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Speech and Image Processing Unit School of Computing University of Eastern Finland. Genetic algorithms (GA) for clustering. Clustering Methods: Part 2e. Pasi Fränti. General structure. Genetic Algorithm: Generate S initial solutions REPEAT Z iterations Select best solutions

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Speech and image processing unit school of computing university of eastern finland

Speech and Image Processing UnitSchool of Computing

University of Eastern Finland

Genetic algorithms (GA)for clustering

Clustering Methods: Part 2e

Pasi Fränti


General structure
General structure

Genetic Algorithm:

Generate S initial solutions

REPEAT Z iterations

Select best solutions

Create new solutions by crossover

Mutate solutions

END-REPEAT


Components of ga
Components of GA

  • Representation of solution

  • Selection method

  • Crossover method

  • Mutation

Most critical !


Representation of solution
Representation of solution

  • Partition (P):

    • Optimal centroid can be calculated from P.

    • Only local changes can be made.

  • Codebook (C):

    • Optimal partition can be calculated from C.

    • Calculation of P takes O(NM)  slow.

  • Combined (C, P):

    • Both data structures are needed anyway.

    • Computationally more efficient.


Selection method
Selection method

  • To select which solutions will be used in crossover for generating new solutions.

  • Main principle: good solutions should be used rather than weak solutions.

  • Two main strategies:

    • Roulette wheel selection

    • Elitist selection.

  • Exact implementation not so important.


Roulette wheel selection
Roulette wheel selection

  • Select two candidate solutions for the crossover randomly.

  • Probability for a solution to be selected is weighted according to its distortion:


Elitist selection
Elitist selection

  • Main principle: select all possible pairs among the best candidates.

Elitist approach using

zigzag scanning among the best solutions


Crossover methods
Crossover methods

Different variants for crossover:

  • Random crossover

  • Centroid distance

  • Pairwise crossover

  • Largest partitions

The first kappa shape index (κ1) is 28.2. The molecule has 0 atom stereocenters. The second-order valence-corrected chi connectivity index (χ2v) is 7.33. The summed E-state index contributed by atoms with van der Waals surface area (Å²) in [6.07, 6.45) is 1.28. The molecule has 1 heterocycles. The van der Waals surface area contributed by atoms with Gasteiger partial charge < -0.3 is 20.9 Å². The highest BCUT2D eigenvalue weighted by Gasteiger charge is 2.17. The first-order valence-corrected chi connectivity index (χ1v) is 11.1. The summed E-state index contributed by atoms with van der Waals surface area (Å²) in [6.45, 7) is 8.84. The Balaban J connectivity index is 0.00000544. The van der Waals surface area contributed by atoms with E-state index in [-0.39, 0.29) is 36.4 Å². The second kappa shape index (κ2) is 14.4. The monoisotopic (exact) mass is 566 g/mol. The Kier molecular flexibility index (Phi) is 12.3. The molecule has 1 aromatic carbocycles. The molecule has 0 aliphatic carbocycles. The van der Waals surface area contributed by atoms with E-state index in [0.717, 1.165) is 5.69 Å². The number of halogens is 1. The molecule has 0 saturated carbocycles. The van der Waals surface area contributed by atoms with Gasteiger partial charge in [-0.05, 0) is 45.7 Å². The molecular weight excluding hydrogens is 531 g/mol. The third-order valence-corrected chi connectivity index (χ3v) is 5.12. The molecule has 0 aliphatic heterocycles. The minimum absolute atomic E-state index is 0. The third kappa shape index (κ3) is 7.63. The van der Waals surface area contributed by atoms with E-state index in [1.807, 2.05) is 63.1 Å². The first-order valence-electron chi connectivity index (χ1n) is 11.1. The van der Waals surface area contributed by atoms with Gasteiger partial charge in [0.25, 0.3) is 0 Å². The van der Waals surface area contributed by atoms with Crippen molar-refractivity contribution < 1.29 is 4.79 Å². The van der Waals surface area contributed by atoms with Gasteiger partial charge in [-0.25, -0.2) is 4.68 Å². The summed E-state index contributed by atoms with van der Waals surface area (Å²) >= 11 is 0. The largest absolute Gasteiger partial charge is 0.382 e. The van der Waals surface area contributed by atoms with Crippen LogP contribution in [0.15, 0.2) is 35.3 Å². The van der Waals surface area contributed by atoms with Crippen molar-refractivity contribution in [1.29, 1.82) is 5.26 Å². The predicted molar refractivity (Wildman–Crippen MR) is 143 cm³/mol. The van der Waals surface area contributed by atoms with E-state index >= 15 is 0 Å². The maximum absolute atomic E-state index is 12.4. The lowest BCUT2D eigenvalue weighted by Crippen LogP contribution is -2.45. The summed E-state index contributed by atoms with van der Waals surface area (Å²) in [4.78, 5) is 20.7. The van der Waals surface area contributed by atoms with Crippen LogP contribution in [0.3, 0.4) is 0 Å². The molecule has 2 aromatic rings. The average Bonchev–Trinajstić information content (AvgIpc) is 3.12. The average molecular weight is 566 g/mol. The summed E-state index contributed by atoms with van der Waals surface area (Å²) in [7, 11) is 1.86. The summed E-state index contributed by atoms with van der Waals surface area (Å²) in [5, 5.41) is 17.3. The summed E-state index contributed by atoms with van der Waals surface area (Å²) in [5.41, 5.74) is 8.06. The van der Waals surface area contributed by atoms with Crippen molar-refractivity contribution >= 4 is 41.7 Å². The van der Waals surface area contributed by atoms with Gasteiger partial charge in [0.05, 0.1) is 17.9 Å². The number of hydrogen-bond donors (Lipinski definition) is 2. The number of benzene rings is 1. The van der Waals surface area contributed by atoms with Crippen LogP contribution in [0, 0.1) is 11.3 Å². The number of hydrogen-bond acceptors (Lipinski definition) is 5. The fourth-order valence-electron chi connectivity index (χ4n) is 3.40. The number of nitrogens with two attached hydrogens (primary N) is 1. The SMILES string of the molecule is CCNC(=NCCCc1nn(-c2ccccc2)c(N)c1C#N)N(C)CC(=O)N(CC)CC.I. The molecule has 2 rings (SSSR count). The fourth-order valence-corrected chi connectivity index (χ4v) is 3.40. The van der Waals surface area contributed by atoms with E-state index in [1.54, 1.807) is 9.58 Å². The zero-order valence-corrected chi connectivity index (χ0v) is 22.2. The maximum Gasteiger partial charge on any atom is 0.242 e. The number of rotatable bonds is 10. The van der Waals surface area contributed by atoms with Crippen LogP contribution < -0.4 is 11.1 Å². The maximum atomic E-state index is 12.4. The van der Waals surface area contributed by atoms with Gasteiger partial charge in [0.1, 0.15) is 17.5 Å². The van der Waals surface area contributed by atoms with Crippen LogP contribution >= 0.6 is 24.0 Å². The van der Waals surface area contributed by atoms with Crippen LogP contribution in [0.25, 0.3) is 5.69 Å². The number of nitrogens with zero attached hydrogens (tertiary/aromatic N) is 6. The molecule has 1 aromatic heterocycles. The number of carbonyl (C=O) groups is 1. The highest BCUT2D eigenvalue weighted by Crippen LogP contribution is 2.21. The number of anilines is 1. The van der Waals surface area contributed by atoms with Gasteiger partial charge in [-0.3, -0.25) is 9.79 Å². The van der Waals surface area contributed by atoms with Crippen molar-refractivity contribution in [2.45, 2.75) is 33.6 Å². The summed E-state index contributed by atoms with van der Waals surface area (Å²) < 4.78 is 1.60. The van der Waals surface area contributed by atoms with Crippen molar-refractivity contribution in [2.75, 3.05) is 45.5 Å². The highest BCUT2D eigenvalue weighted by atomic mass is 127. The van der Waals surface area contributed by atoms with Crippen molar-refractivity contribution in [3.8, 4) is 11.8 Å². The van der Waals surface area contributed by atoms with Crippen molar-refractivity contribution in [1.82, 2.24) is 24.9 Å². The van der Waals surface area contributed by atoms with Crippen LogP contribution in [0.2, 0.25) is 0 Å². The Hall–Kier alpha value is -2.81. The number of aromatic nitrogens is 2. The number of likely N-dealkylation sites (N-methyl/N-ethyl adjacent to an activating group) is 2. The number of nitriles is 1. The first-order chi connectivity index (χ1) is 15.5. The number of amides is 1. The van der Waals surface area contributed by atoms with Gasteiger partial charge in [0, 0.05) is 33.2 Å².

• PNN

    Local fine-tuning:

  • All methods give new allocation of the centroids.

  • Local fine-tuning must be made by K-means.

  • Two iterations of K-means is enough.


Random crossover
Random crossover

Select M/2 centroids randomly from the two parent.

Solution 1

Solution 2

+


c4

c4

c3

c2

c2

c3

c1

c1

2

4

5

1

8

Explanation

Data point

Centroid

M – number of clusters

Parent solution A

Parent solution B

New Solution:

How to create a new solution?

Picking M/2 randomly chosen cluster centroids from each of the two parents in turn.

How many solutions are there?

36 possibilities how to create a new solution.

What is the probability to select a good one?

Not high, some are good but K-Means is needed, most are bad. See statistics.

M = 4

Some possibilities:

Rough statistics:

Optimal: 1

Good: 7

Bad: 28


c4

c4

c2

c3

c2

c1

c1

c3

2

4

5

1

8

c1

c1

c1

c4

c4

c4

c2

c3

c2

c2

c3

c3

Parent solution A

Parent solution B

Childsolution(optimal)

Childsolution(good)

Childsolution(bad)


Centroid distance crossover [Pan, McInnes, Jack, 1995: Electronics Letters ] [Scheunders, 1997: Pattern Recognition Letters ]

  • For each centroid, calculate its distance to the center point of the entire data set.

  • Sort the centroids according to the distance.

  • Divide into two sets: central vectors (M/2 closest) and distant vectors (M/2 furthest).

  • Take central vectors from one codebook and distant vectors from the other.


c4

c4

6

6

c4

5

5

Ced

c1

Ced

c4

c3

c2

c1

c3

c2

1

c2

1

c2

2

4

5

1

8

1) Distances d(ci, Ced):

A:d(c4, Ced) < d(c2, Ced)< d(c1, Ced) < d(c3, Ced) B:d(c1, Ced) < d(c3, Ced)< d(c2, Ced) < d(c4, Ced)

2) Sort centroids according to the distance:

A:c4,c2,c1, c3, B:c1, c3, c2, c4

3) Divide into two sets (M = 4):

A:central vectors: c4, c2, distant vectors:c1, c3B:central vectors:c1, c3, distant vectors:c2, c4

Explanation

c1

Data point

c3

Centroid

Centroid of entire dataset

M – number of clusters

c1

c3

Parent solution A

Parent solution B

2

4

5

1

8

New solution:

Variant (a)

Take cental vectors from parent solution A